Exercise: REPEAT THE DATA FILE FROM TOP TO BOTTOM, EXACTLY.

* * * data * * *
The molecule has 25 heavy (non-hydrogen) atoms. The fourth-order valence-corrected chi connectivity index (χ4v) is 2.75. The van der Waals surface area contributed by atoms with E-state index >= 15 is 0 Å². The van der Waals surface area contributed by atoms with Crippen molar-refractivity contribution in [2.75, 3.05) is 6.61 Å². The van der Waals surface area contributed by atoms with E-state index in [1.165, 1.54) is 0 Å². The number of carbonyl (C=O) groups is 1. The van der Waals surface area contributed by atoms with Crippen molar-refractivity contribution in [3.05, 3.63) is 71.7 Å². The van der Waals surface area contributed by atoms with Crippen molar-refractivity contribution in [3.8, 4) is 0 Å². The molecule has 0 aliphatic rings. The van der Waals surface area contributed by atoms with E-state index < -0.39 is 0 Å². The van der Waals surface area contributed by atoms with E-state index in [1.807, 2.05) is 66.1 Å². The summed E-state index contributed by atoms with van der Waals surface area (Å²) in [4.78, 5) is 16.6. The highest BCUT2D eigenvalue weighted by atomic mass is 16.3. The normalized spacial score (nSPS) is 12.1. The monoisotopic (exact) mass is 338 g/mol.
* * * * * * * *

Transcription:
The molecule has 25 heavy (non-hydrogen) atoms. The fourth-order valence-corrected chi connectivity index (χ4v) is 2.75. The van der Waals surface area contributed by atoms with E-state index >= 15 is 0 Å². The van der Waals surface area contributed by atoms with Crippen molar-refractivity contribution in [2.75, 3.05) is 6.61 Å². The van der Waals surface area contributed by atoms with E-state index in [1.165, 1.54) is 0 Å². The number of carbonyl (C=O) groups is 1. The van der Waals surface area contributed by atoms with Crippen molar-refractivity contribution in [3.05, 3.63) is 71.7 Å². The van der Waals surface area contributed by atoms with Crippen molar-refractivity contribution in [3.8, 4) is 0 Å². The molecule has 0 aliphatic rings. The van der Waals surface area contributed by atoms with E-state index < -0.39 is 0 Å². The van der Waals surface area contributed by atoms with E-state index in [1.807, 2.05) is 66.1 Å². The summed E-state index contributed by atoms with van der Waals surface area (Å²) in [4.78, 5) is 16.6. The highest BCUT2D eigenvalue weighted by atomic mass is 16.3. The normalized spacial score (nSPS) is 12.1. The monoisotopic (exact) mass is 338 g/mol.